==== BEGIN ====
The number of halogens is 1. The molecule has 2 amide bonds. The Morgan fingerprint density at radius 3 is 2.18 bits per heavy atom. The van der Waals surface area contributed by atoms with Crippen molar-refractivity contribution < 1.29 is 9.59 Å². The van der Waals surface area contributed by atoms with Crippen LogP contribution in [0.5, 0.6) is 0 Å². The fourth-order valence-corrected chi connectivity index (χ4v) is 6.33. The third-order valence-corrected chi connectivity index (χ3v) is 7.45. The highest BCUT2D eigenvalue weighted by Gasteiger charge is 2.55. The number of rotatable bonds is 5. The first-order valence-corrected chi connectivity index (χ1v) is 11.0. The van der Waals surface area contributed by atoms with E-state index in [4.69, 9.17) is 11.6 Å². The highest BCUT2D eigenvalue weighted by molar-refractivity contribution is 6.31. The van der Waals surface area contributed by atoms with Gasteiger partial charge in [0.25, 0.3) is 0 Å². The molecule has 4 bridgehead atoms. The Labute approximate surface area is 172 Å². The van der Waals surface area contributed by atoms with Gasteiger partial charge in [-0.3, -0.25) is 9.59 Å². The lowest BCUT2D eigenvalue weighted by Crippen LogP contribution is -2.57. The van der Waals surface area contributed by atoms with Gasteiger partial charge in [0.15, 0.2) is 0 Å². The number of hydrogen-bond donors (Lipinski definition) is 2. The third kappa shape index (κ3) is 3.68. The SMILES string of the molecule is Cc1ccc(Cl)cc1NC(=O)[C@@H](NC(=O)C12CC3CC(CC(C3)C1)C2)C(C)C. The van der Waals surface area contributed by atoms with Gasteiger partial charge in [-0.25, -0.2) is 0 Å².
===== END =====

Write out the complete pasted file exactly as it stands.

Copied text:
The number of halogens is 1. The molecule has 2 amide bonds. The Morgan fingerprint density at radius 3 is 2.18 bits per heavy atom. The van der Waals surface area contributed by atoms with Crippen molar-refractivity contribution < 1.29 is 9.59 Å². The van der Waals surface area contributed by atoms with Crippen LogP contribution in [0.5, 0.6) is 0 Å². The fourth-order valence-corrected chi connectivity index (χ4v) is 6.33. The third-order valence-corrected chi connectivity index (χ3v) is 7.45. The highest BCUT2D eigenvalue weighted by Gasteiger charge is 2.55. The number of rotatable bonds is 5. The first-order valence-corrected chi connectivity index (χ1v) is 11.0. The van der Waals surface area contributed by atoms with E-state index in [4.69, 9.17) is 11.6 Å². The highest BCUT2D eigenvalue weighted by molar-refractivity contribution is 6.31. The van der Waals surface area contributed by atoms with Gasteiger partial charge in [0.25, 0.3) is 0 Å². The molecule has 4 bridgehead atoms. The Labute approximate surface area is 172 Å². The van der Waals surface area contributed by atoms with Gasteiger partial charge in [-0.3, -0.25) is 9.59 Å². The lowest BCUT2D eigenvalue weighted by Crippen LogP contribution is -2.57. The van der Waals surface area contributed by atoms with Gasteiger partial charge in [0.15, 0.2) is 0 Å². The number of hydrogen-bond donors (Lipinski definition) is 2. The third kappa shape index (κ3) is 3.68. The SMILES string of the molecule is Cc1ccc(Cl)cc1NC(=O)[C@@H](NC(=O)C12CC3CC(CC(C3)C1)C2)C(C)C. The van der Waals surface area contributed by atoms with Gasteiger partial charge in [-0.25, -0.2) is 0 Å².